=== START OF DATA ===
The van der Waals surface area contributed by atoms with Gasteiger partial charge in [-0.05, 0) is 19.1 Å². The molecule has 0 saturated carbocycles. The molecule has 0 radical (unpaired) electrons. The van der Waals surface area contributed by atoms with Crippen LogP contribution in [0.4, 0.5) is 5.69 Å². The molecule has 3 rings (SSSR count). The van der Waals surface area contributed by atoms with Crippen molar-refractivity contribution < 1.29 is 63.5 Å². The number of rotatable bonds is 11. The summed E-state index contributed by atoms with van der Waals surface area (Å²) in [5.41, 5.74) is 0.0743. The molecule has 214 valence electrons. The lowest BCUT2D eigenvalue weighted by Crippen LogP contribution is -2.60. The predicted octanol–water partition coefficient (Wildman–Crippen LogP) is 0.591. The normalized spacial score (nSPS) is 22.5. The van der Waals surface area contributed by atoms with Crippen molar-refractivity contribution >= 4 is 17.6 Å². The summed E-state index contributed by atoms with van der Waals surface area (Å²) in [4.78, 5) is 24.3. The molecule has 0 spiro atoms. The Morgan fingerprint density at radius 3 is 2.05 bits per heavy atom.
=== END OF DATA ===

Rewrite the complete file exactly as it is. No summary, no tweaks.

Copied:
The van der Waals surface area contributed by atoms with Gasteiger partial charge in [-0.05, 0) is 19.1 Å². The molecule has 0 saturated carbocycles. The molecule has 0 radical (unpaired) electrons. The van der Waals surface area contributed by atoms with Crippen LogP contribution in [0.4, 0.5) is 5.69 Å². The molecule has 3 rings (SSSR count). The van der Waals surface area contributed by atoms with Crippen molar-refractivity contribution < 1.29 is 63.5 Å². The number of rotatable bonds is 11. The summed E-state index contributed by atoms with van der Waals surface area (Å²) in [5.41, 5.74) is 0.0743. The molecule has 214 valence electrons. The lowest BCUT2D eigenvalue weighted by Crippen LogP contribution is -2.60. The predicted octanol–water partition coefficient (Wildman–Crippen LogP) is 0.591. The normalized spacial score (nSPS) is 22.5. The van der Waals surface area contributed by atoms with Crippen molar-refractivity contribution >= 4 is 17.6 Å². The summed E-state index contributed by atoms with van der Waals surface area (Å²) in [4.78, 5) is 24.3. The molecule has 0 spiro atoms. The Morgan fingerprint density at radius 3 is 2.05 bits per heavy atom.